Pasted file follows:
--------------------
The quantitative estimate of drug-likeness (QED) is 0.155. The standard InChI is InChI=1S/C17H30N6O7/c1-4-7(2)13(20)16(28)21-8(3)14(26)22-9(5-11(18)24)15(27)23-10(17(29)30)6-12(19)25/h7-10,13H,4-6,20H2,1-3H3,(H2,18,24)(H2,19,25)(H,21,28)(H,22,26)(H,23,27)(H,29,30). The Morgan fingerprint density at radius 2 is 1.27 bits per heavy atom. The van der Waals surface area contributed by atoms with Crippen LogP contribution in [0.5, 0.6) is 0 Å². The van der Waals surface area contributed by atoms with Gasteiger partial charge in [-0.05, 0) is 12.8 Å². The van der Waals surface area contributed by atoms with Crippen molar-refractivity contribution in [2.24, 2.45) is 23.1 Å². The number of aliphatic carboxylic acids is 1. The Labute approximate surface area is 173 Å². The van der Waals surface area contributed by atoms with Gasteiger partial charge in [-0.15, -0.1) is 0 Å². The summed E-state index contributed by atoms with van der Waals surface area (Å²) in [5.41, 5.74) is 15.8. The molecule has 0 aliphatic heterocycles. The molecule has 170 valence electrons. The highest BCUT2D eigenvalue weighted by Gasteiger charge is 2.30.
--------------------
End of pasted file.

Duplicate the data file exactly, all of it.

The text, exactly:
The quantitative estimate of drug-likeness (QED) is 0.155. The standard InChI is InChI=1S/C17H30N6O7/c1-4-7(2)13(20)16(28)21-8(3)14(26)22-9(5-11(18)24)15(27)23-10(17(29)30)6-12(19)25/h7-10,13H,4-6,20H2,1-3H3,(H2,18,24)(H2,19,25)(H,21,28)(H,22,26)(H,23,27)(H,29,30). The Morgan fingerprint density at radius 2 is 1.27 bits per heavy atom. The van der Waals surface area contributed by atoms with Crippen LogP contribution in [0.5, 0.6) is 0 Å². The van der Waals surface area contributed by atoms with Gasteiger partial charge in [-0.05, 0) is 12.8 Å². The van der Waals surface area contributed by atoms with Crippen molar-refractivity contribution in [2.24, 2.45) is 23.1 Å². The number of aliphatic carboxylic acids is 1. The Labute approximate surface area is 173 Å². The van der Waals surface area contributed by atoms with Gasteiger partial charge in [-0.15, -0.1) is 0 Å². The summed E-state index contributed by atoms with van der Waals surface area (Å²) in [5.41, 5.74) is 15.8. The molecule has 0 aliphatic heterocycles. The molecule has 170 valence electrons. The highest BCUT2D eigenvalue weighted by Gasteiger charge is 2.30.